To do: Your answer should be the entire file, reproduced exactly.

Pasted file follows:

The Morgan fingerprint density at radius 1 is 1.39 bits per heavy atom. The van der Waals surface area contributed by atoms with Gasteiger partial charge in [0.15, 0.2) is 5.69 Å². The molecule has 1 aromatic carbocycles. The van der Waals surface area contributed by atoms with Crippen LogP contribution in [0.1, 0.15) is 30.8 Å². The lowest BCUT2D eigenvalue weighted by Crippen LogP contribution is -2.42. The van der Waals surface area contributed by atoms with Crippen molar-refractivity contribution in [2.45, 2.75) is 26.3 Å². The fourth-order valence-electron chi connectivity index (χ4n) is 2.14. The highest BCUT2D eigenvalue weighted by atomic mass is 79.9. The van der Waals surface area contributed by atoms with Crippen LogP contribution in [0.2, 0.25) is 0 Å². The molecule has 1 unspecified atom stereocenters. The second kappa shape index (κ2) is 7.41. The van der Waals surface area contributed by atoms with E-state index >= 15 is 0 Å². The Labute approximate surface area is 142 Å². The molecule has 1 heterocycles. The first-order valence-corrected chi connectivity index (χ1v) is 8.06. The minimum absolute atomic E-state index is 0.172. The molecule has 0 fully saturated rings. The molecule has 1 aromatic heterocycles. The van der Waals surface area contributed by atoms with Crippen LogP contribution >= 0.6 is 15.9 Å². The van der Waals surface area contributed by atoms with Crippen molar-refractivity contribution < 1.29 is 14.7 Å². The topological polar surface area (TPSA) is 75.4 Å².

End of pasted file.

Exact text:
The Morgan fingerprint density at radius 1 is 1.39 bits per heavy atom. The van der Waals surface area contributed by atoms with Gasteiger partial charge in [0.15, 0.2) is 5.69 Å². The molecule has 1 aromatic carbocycles. The van der Waals surface area contributed by atoms with Crippen LogP contribution in [0.1, 0.15) is 30.8 Å². The lowest BCUT2D eigenvalue weighted by Crippen LogP contribution is -2.42. The van der Waals surface area contributed by atoms with Crippen molar-refractivity contribution in [2.45, 2.75) is 26.3 Å². The fourth-order valence-electron chi connectivity index (χ4n) is 2.14. The highest BCUT2D eigenvalue weighted by atomic mass is 79.9. The van der Waals surface area contributed by atoms with Crippen LogP contribution in [0.2, 0.25) is 0 Å². The molecule has 1 unspecified atom stereocenters. The second kappa shape index (κ2) is 7.41. The van der Waals surface area contributed by atoms with E-state index >= 15 is 0 Å². The Labute approximate surface area is 142 Å². The molecule has 1 heterocycles. The first-order valence-corrected chi connectivity index (χ1v) is 8.06. The minimum absolute atomic E-state index is 0.172. The molecule has 0 fully saturated rings. The molecule has 1 aromatic heterocycles. The van der Waals surface area contributed by atoms with Crippen LogP contribution >= 0.6 is 15.9 Å². The van der Waals surface area contributed by atoms with Crippen molar-refractivity contribution < 1.29 is 14.7 Å². The topological polar surface area (TPSA) is 75.4 Å².